San Francisco has made around 500 data sets available to the public on its online open data portal, but expects to add thousands more in compliance with a new law, according to a report in the San Francisco Examiner.

Building on a three-year-old open data law, San Francisco Mayor Ed Lee signed the Citywide Coordination of Open Data Policy and Procedures legislation, effectively expanding the policy by making all data sets collected by municipal agencies available to the public.

Already available data sets are meant to enhance government transparency and accountability. The open portal website explains this way: “Ease of access to data sets will lead to innovation in how residents interact with government, resulting in social and economic benefits for the city.”

San Franciso CIO, Chris Vein, told Fast Company magazine the new law could create opportunities for tech entrepreneurs. “It’s a platform for small business growth,” he said. “We’re giving developers the chance to do creative things.”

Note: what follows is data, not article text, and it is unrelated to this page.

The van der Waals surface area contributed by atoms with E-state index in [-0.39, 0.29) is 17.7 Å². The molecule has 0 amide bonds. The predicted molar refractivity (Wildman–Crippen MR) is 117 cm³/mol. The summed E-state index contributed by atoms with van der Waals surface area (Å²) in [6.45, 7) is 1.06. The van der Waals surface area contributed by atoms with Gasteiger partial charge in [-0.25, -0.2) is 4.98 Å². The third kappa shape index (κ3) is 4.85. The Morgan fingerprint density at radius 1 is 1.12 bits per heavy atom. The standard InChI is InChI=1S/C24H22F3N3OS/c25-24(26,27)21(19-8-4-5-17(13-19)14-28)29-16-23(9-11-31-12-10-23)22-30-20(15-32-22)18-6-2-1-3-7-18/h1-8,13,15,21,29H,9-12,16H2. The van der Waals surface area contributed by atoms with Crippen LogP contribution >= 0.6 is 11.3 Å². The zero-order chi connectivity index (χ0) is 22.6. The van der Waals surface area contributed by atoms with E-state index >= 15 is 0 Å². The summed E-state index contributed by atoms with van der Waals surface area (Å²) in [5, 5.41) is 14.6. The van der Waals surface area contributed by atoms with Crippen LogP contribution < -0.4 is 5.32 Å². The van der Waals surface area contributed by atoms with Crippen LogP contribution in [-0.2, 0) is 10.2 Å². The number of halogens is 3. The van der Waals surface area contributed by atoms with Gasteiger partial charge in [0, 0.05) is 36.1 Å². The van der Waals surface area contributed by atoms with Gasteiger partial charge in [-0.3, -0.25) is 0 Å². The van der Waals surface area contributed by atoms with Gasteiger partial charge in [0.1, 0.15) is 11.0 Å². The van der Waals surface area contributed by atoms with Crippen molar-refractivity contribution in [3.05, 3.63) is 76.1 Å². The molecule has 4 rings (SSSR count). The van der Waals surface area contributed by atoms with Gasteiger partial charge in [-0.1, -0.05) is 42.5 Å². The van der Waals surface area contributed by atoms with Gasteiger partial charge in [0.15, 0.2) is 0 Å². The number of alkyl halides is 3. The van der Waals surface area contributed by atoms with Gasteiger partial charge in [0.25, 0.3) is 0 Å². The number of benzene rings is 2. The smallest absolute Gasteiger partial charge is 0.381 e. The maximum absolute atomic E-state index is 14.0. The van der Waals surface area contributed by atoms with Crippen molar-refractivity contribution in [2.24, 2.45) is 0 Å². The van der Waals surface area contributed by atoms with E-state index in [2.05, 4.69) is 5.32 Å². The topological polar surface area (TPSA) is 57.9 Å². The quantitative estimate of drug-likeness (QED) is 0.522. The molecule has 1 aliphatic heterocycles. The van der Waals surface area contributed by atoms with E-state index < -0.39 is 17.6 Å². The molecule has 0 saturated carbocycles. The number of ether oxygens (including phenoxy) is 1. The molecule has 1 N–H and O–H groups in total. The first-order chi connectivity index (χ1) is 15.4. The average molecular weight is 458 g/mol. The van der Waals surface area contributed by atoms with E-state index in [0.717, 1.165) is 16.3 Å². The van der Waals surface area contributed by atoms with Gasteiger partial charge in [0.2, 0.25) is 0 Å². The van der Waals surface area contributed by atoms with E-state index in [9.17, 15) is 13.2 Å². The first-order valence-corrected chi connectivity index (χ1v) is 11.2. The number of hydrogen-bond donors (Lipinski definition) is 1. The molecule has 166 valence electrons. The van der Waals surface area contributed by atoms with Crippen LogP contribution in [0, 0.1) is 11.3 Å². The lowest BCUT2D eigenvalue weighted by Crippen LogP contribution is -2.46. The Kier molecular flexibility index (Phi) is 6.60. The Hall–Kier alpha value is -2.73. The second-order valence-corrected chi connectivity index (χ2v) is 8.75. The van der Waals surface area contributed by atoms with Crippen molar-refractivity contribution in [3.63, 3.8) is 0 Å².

The new law will require city departments to provide a list of all data sets they maintain, and provide a timeline for release. Additionally, the mayor will install a Chief Data Officer to oversee the project. City departments will also be required to nominate an internal Open Data Coordinator to assist in the effort, according the San Francisco Examiner.

The Chief Data Officer will be responsible for sharing the city’s data with the public, facilitating communication between city departments and determining how data sets can be used to improve city decision making, according to a report.

The open data initiative began in 2009 by then-Mayor Gavin Newsom, who issued an Executive Directive promoting open data policies. The purpose of the initiative was to increase government efficiency and civic engagement, according to Techwire.

What can be expected from the release of the data depends on its quality and usefulness to private parties. Currently, city data has been used to develop numerous third-party mobile apps, including those related to dining, entertainment, transportation and crime, according to the city’s app showcase.

Seven other cities nationwide have adopted such open data policies, Techwire reports: Washington, D.C., Vancouver, Wash., Portland, Ore., Austin, Texas, New York, Philadelphia and Chicago.

For more information, visit the open data portal.